Even if a product or packaging does not meet these requirements, it can still be considered recyclable under certain circumstances:
- If at least 75 percent of the product or packaging sorted or aggregated in California is actually recycled – meaning reprocessed into new products or packaging – it will be considered recyclable.
- Before January 1, 2030, a product or packaging not collected through curbside collection is recyclable if the collection program recovers at least 60 percent of it and can market it for recycling and send it to a transfer, processing, or recycling facility. After January 2030, the non-curbside collection program will have to recover at least 75 percent of the product or packaging for this exception to apply.
- Products or packaging that comply with a relevant state or federal program established on or after January 1, 2022, will also be considered recyclable if it will not increase contamination of curbside recycling or deceive consumers.
These new requirements apply to any product or packaging manufactured after the later of (1) January 1, 2024, or (2) 18 months after Cal. Recycle publishes its first material characterization study (more below).
Although every rigid plastic bottle or container sold in the state will continue to bear a resin code, SB 343 now also prohibits placing the resin code within a chasing arrows symbol unless the product qualifies as recyclable under the new law, which became effective January 1, 2022.
NEW RECORDKEEPING AND PUBLIC ACCESS REQUIREMENTS FOR MANUFACTURERS
The new law also requires any persons who advertise or label their products using the chasing arrows symbol, or who “otherwise [direct] a consumer to recycle the consumer good,” to maintain records “supporting the validity of the representation,” including, for example:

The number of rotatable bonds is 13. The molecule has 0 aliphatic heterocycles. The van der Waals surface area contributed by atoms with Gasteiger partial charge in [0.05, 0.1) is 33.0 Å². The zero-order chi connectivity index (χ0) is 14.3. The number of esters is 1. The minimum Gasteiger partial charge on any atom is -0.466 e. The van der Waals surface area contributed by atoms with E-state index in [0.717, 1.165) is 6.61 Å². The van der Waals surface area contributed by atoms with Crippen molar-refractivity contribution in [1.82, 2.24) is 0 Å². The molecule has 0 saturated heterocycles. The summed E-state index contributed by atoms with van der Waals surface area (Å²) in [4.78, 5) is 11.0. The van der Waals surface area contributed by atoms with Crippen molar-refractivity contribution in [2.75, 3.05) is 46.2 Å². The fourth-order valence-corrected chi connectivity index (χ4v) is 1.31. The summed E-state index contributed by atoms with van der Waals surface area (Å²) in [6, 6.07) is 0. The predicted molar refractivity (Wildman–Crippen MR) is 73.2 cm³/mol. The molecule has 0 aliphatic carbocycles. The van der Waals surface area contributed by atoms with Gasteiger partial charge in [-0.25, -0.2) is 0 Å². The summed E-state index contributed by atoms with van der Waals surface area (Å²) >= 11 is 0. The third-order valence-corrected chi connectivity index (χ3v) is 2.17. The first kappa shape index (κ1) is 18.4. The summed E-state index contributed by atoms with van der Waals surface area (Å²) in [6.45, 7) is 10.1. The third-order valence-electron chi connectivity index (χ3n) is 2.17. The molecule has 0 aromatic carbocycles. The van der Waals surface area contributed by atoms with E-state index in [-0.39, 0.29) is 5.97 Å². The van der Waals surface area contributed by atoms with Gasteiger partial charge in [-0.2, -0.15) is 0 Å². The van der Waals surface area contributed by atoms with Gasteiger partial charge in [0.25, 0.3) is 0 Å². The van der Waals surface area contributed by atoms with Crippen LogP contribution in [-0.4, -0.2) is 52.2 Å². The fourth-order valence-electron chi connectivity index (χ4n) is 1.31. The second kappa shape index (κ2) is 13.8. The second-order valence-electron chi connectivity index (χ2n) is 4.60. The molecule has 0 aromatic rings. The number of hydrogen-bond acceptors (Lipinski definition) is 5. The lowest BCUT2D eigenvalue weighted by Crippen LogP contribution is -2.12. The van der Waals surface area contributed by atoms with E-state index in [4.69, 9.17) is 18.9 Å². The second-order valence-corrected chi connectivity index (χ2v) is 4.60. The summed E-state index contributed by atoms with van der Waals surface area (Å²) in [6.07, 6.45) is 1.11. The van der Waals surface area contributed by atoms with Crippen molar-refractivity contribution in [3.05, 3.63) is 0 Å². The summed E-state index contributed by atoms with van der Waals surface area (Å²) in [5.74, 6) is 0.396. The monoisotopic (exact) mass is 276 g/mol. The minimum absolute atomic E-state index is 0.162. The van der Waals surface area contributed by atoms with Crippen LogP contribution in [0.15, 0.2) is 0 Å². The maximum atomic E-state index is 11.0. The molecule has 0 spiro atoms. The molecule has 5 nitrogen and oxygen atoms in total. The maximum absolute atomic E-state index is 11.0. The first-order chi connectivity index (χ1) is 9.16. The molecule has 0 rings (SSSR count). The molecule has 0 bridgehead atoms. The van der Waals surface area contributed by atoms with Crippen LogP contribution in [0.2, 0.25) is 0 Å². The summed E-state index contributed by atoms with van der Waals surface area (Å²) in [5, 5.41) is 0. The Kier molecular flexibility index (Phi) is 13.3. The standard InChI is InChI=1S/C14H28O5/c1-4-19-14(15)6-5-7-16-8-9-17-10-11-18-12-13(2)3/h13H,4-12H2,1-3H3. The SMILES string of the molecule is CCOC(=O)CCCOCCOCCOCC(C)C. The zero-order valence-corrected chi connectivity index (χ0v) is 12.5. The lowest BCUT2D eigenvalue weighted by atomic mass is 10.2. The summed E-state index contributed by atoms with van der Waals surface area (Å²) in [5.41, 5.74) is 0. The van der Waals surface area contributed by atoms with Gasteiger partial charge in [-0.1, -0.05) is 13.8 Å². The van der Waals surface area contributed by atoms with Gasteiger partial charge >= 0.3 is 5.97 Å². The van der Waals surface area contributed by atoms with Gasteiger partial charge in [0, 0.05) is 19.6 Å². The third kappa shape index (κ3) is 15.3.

- why the person believes the representation to be true and
- measures taken to mitigate environmental impacts associated with the product.
This information must be provided to any member of the public who requests it. As with the amendment to California’s resin code requirement, this change took effect when the new law did, on January 1, 2022.
MONITORING CALRECYCLE’S NEXT STEPS
CalRecycle also has new obligations under SB 343. It must aid in determining whether a product or packaging is (1) recyclable and (2) of a material type and form that routinely becomes feedstock for new products or packaging. By January 1, 2024, CalRecycle must:
- Update its regulations to require disposal-facility operators to provide information regarding how materials are processed and collected and what material types and forms are actively recovered and not considered contaminants.
- Conduct a characterization study of materials collected, sorted, transferred, or sold by solid waste facilities. This study will be published on the Department’s website and updated every 5 years. Publication of the first study will trigger the 18-month countdown for several of the new provisions to take effect.